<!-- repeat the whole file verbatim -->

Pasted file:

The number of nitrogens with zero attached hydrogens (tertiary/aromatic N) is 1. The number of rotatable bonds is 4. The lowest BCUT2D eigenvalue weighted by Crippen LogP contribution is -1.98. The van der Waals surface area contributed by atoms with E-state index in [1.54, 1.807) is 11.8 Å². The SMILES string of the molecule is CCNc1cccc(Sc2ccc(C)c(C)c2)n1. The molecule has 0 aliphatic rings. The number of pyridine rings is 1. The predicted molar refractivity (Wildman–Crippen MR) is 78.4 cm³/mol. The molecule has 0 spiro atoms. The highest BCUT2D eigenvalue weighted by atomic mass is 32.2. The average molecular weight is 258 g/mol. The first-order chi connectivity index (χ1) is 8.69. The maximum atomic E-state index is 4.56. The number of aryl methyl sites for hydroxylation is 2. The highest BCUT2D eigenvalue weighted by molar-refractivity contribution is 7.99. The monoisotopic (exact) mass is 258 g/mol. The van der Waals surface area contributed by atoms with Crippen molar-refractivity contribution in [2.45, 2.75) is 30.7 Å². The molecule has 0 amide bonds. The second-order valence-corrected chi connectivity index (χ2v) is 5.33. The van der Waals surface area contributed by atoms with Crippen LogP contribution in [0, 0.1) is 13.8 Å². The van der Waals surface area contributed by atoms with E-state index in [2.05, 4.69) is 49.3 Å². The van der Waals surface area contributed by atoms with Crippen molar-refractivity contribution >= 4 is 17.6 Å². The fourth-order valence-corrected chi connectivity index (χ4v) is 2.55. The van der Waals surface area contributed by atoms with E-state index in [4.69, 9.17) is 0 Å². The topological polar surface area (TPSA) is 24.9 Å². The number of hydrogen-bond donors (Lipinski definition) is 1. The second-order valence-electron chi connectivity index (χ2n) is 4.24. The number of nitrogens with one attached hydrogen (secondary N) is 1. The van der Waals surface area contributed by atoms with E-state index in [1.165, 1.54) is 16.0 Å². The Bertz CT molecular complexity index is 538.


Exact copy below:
The number of nitrogens with zero attached hydrogens (tertiary/aromatic N) is 1. The number of rotatable bonds is 4. The lowest BCUT2D eigenvalue weighted by Crippen LogP contribution is -1.98. The van der Waals surface area contributed by atoms with E-state index in [1.54, 1.807) is 11.8 Å². The SMILES string of the molecule is CCNc1cccc(Sc2ccc(C)c(C)c2)n1. The molecule has 0 aliphatic rings. The number of pyridine rings is 1. The predicted molar refractivity (Wildman–Crippen MR) is 78.4 cm³/mol. The molecule has 0 spiro atoms. The highest BCUT2D eigenvalue weighted by atomic mass is 32.2. The average molecular weight is 258 g/mol. The first-order chi connectivity index (χ1) is 8.69. The maximum atomic E-state index is 4.56. The number of aryl methyl sites for hydroxylation is 2. The highest BCUT2D eigenvalue weighted by molar-refractivity contribution is 7.99. The monoisotopic (exact) mass is 258 g/mol. The van der Waals surface area contributed by atoms with Crippen molar-refractivity contribution in [2.45, 2.75) is 30.7 Å². The molecule has 0 amide bonds. The second-order valence-corrected chi connectivity index (χ2v) is 5.33. The van der Waals surface area contributed by atoms with Crippen LogP contribution in [0, 0.1) is 13.8 Å². The van der Waals surface area contributed by atoms with E-state index in [2.05, 4.69) is 49.3 Å². The van der Waals surface area contributed by atoms with Crippen molar-refractivity contribution >= 4 is 17.6 Å². The fourth-order valence-corrected chi connectivity index (χ4v) is 2.55. The van der Waals surface area contributed by atoms with E-state index in [4.69, 9.17) is 0 Å². The topological polar surface area (TPSA) is 24.9 Å². The number of hydrogen-bond donors (Lipinski definition) is 1. The second-order valence-electron chi connectivity index (χ2n) is 4.24. The number of nitrogens with one attached hydrogen (secondary N) is 1. The van der Waals surface area contributed by atoms with E-state index in [1.165, 1.54) is 16.0 Å². The Bertz CT molecular complexity index is 538.